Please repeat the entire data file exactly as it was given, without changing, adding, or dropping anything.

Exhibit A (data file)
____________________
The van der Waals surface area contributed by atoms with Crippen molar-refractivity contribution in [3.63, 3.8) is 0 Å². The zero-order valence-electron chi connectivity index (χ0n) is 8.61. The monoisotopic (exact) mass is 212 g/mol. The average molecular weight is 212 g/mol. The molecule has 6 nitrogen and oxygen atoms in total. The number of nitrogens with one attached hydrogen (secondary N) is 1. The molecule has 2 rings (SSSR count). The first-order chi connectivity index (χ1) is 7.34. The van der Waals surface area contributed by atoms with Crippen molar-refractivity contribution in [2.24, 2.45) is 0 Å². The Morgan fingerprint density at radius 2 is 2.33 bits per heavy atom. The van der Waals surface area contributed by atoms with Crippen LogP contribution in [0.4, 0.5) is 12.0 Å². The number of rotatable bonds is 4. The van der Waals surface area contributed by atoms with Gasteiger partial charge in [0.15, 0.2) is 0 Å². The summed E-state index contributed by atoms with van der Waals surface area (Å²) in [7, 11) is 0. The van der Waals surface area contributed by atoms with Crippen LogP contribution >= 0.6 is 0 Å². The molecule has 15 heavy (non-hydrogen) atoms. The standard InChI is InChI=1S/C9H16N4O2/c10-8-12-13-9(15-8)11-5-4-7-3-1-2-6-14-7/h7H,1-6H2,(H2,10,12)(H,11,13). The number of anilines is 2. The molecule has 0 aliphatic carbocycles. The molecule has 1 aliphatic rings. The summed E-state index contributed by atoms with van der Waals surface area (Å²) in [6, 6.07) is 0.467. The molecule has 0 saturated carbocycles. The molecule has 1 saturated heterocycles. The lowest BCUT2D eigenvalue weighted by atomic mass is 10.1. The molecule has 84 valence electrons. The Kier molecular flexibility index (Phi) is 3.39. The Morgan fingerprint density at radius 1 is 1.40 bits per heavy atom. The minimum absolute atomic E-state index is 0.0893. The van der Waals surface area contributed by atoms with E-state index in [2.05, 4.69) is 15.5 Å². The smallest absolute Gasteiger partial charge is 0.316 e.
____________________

The van der Waals surface area contributed by atoms with Crippen molar-refractivity contribution in [3.63, 3.8) is 0 Å². The zero-order valence-electron chi connectivity index (χ0n) is 8.61. The monoisotopic (exact) mass is 212 g/mol. The average molecular weight is 212 g/mol. The molecule has 6 nitrogen and oxygen atoms in total. The number of nitrogens with one attached hydrogen (secondary N) is 1. The molecule has 2 rings (SSSR count). The first-order chi connectivity index (χ1) is 7.34. The van der Waals surface area contributed by atoms with Crippen molar-refractivity contribution in [2.24, 2.45) is 0 Å². The Morgan fingerprint density at radius 2 is 2.33 bits per heavy atom. The van der Waals surface area contributed by atoms with Crippen LogP contribution in [0.4, 0.5) is 12.0 Å². The number of rotatable bonds is 4. The van der Waals surface area contributed by atoms with Gasteiger partial charge in [0.15, 0.2) is 0 Å². The summed E-state index contributed by atoms with van der Waals surface area (Å²) in [7, 11) is 0. The van der Waals surface area contributed by atoms with Crippen LogP contribution >= 0.6 is 0 Å². The molecule has 15 heavy (non-hydrogen) atoms. The standard InChI is InChI=1S/C9H16N4O2/c10-8-12-13-9(15-8)11-5-4-7-3-1-2-6-14-7/h7H,1-6H2,(H2,10,12)(H,11,13). The number of anilines is 2. The molecule has 0 aliphatic carbocycles. The molecule has 1 aliphatic rings. The summed E-state index contributed by atoms with van der Waals surface area (Å²) in [6, 6.07) is 0.467. The molecule has 0 saturated carbocycles. The molecule has 1 saturated heterocycles. The lowest BCUT2D eigenvalue weighted by atomic mass is 10.1. The molecule has 84 valence electrons. The Kier molecular flexibility index (Phi) is 3.39. The Morgan fingerprint density at radius 1 is 1.40 bits per heavy atom. The minimum absolute atomic E-state index is 0.0893. The van der Waals surface area contributed by atoms with E-state index in [2.05, 4.69) is 15.5 Å². The smallest absolute Gasteiger partial charge is 0.316 e.